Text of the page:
“Kev will become a top draw manager,” says Crossley. “He’ll be learning his trade a bit more with David Moyes and working with better players. If I were a chairman at a club I would be looking at Kevin. No club should hesitate to take him. Me and Kev used to always go for a bite to eat on a Thursday night and just talk football. We would also have a few beers. He’s just a good man and Kev would always pay. He has too much money not to!

“I was surprised that he went for interviews at Grimsby and Morecambe and can’t believe that no one gave him a job. It’s probably not a bad thing for him to be at West Ham to learn under Moyes, which he’ll take forward like he did with playing under Sam Allardyce. I used to hear him on the phone regularly to Sam. Kev wants to learn all the time so by going in as coach at West Ham it will only make his CV better.”

Replies - Newest Posts First (Show In Chronological Order)

Mex Martillo 10:52 Tue Sep 21
Re: Article - The men behind David Moyes
I always thought Nolan was an intelligent guy, I could see that in his play and positioning. I didn’t much like him as a BFS stooge. I like him as a coach though, you can see he is full on, full of fight and vocal, communicating well. I was a bit disappointed to read he likes to use direct BFS type football. Hopefully he is learning there are better ways.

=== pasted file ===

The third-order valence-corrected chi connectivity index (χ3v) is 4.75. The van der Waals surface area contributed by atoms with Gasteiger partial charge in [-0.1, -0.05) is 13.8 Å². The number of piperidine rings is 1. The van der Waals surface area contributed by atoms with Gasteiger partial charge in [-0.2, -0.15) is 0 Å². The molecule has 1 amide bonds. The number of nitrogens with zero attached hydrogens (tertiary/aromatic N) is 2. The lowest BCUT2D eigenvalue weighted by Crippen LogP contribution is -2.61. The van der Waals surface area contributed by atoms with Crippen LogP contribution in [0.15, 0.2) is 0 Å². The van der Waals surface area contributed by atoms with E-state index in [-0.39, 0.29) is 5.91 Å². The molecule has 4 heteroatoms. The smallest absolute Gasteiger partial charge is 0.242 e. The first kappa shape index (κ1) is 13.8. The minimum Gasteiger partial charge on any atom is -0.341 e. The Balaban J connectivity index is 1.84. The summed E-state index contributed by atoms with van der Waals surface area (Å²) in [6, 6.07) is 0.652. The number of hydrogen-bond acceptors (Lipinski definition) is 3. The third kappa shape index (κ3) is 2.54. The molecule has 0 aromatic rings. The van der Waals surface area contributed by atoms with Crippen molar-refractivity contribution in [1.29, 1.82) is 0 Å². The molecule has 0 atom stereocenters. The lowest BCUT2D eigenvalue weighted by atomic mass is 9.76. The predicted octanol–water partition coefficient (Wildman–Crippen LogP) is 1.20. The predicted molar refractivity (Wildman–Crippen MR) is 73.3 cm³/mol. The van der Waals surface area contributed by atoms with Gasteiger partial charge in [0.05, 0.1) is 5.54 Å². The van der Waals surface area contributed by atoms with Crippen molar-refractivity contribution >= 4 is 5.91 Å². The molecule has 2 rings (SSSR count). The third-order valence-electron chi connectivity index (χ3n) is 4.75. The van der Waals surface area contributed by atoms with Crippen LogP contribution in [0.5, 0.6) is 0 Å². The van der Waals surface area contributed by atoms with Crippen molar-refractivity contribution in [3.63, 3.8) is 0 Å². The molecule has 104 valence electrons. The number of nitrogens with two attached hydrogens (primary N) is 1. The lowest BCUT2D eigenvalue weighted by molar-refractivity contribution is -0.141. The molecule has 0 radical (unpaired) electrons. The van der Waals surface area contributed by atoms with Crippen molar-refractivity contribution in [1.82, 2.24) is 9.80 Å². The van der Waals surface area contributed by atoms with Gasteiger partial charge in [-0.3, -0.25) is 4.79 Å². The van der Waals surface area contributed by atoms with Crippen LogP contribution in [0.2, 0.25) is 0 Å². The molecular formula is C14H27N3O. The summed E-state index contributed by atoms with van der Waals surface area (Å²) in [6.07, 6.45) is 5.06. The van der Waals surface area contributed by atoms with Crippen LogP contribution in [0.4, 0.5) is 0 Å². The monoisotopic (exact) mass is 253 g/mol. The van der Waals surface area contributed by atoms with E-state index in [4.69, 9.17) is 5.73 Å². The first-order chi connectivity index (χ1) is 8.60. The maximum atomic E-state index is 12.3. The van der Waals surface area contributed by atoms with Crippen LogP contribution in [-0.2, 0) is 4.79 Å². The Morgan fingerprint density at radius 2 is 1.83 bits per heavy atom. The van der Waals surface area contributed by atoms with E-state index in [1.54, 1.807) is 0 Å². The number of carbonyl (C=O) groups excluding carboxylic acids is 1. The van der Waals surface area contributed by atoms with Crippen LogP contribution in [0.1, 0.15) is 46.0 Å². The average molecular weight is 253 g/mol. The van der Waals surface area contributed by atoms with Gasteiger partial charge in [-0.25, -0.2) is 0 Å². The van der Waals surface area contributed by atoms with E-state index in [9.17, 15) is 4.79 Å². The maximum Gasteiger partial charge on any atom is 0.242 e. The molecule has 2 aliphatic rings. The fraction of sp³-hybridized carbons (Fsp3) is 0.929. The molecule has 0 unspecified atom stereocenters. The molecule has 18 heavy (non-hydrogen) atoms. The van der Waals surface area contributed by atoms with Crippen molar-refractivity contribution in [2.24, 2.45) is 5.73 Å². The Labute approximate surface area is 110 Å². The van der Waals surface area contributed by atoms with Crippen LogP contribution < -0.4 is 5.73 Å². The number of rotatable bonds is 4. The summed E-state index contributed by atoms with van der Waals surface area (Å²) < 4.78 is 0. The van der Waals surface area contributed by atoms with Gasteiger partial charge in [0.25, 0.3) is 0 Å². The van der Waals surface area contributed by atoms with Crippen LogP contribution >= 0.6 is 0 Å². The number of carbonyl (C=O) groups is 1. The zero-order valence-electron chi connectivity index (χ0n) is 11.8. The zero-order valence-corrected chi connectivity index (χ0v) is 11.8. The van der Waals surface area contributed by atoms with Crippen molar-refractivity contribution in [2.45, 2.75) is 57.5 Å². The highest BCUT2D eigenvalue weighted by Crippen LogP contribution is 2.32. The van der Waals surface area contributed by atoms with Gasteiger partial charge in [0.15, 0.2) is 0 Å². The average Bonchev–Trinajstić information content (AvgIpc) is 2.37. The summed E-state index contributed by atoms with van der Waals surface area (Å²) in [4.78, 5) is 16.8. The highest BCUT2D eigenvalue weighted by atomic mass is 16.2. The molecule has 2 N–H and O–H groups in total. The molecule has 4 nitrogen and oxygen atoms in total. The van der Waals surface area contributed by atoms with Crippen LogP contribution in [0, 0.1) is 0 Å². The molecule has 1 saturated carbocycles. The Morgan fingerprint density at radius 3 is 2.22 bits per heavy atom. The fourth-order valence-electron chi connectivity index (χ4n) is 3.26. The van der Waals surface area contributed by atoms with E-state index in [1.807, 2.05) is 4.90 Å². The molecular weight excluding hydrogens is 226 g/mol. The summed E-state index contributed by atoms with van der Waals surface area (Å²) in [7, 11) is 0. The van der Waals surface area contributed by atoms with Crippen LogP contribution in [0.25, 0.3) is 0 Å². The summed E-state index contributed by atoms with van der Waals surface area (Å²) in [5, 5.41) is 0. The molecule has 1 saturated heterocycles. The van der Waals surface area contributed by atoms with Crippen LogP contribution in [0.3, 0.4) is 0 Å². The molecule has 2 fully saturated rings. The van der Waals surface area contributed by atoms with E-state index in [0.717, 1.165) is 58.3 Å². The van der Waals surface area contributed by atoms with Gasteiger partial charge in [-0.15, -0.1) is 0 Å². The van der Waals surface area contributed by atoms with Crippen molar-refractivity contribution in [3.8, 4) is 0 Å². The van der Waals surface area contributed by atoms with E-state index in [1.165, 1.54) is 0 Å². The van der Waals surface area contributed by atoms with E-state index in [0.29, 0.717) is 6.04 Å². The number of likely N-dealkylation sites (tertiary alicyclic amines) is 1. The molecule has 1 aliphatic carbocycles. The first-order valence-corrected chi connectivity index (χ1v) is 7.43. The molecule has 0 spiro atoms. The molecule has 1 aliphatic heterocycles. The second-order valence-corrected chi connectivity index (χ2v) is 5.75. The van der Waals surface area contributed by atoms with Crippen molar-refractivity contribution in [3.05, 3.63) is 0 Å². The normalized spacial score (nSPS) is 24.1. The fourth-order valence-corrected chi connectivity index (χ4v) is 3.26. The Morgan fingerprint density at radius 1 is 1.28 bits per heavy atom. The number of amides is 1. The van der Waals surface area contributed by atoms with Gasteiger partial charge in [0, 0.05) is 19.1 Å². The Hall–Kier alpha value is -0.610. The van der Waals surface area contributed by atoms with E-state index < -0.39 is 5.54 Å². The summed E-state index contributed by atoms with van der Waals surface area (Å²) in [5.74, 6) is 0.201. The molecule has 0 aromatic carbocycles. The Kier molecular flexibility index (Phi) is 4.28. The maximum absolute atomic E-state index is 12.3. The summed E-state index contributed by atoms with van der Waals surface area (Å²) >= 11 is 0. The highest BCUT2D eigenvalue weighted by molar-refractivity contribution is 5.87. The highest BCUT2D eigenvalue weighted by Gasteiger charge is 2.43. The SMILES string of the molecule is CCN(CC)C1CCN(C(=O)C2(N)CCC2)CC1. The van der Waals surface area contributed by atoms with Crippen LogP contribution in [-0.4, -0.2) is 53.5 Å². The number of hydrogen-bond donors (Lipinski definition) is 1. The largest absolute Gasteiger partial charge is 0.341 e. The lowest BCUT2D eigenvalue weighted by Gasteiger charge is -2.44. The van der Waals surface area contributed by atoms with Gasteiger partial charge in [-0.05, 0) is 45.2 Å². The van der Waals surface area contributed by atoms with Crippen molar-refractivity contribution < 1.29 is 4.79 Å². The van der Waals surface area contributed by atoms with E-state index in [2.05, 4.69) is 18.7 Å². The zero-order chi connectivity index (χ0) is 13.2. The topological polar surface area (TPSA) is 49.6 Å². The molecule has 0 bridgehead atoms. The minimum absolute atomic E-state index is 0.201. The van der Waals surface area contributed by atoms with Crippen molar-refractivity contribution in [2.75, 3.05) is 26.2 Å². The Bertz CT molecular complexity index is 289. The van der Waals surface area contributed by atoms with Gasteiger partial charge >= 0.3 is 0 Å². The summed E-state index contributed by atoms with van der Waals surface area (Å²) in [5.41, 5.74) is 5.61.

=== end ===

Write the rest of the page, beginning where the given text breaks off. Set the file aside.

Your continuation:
stewie griffin 10:09 Mon Sep 20
Re: Article - The men behind David Moyes
Nevin is apparently the brains of the operation. Must hold on to him

Hammer and Pickle 9:57 Mon Sep 20
Re: Article - The men behind David Moyes
Nolan was very much Allardyce’s man when a player so I’d delighted and a little surprised he’s found his way as a coach.

angryprumphs 9:56 Mon Sep 20
Re: Article - The men behind David Moyes
Going to be honest, I thought Nolan was far too much of a div to be that great behind the scenes. Has really proved me wrong, the bloke seems to have an ipad permanently attached to him and he is always showing someone something during games (hoping it isnt pornhub). He is always busy, always the first to talk to players coming off etc. Very impressed with what I see.

Stowie.40 9:33 Mon Sep 20
Re: Article - The men behind David Moyes
I’ve thought for a while Nolan is gonna be our next manager whenever that will be.

gph 9:29 Mon Sep 20
Re: Article - The men behind David Moyes
Thanks, Irish

gph 9:29 Mon Sep 20
Re: Article - The men behind David Moyes
I doubt Kevin Nolan's going to hang around until he can be Moyes' successor.

He's been unlucky in management so far, so I reckon he'll be taking over somewhere else unless things fairly rapidly go pear shaped under Moyes.

Of course, if he goes to a small club, we might bring him back.

Thanks Irish 9:22 Mon Sep 20
Re: Article - The men behind David Moyes
Thanks Irish

1964 9:14 Mon Sep 20
Re: Article - The men behind David Moyes
Thought Nolan was a good player for us in the. Championship. Played with a smile and I believe he was a favourite of most.

lab 8:37 Mon Sep 20
Re: Article - The men behind David Moyes
Thank you .

Sir Alf 8:26 Mon Sep 20
Re: Article - The men behind David Moyes
Cheers Irish.

Moyes always mentions the importance of his back room team Nolan, Nevin, Pearce and Irvine ( now Billy Mckay?).

Since Nolan arrived we seemed to go up another notch. He was not everyone's favourite as a player but was always a good captain I thought and hopefully he will spend a long time with us assuming we continue to see improvement and success on the pitch. Could even be Moyes' successor ? There I go again, the "kiss of death". :-)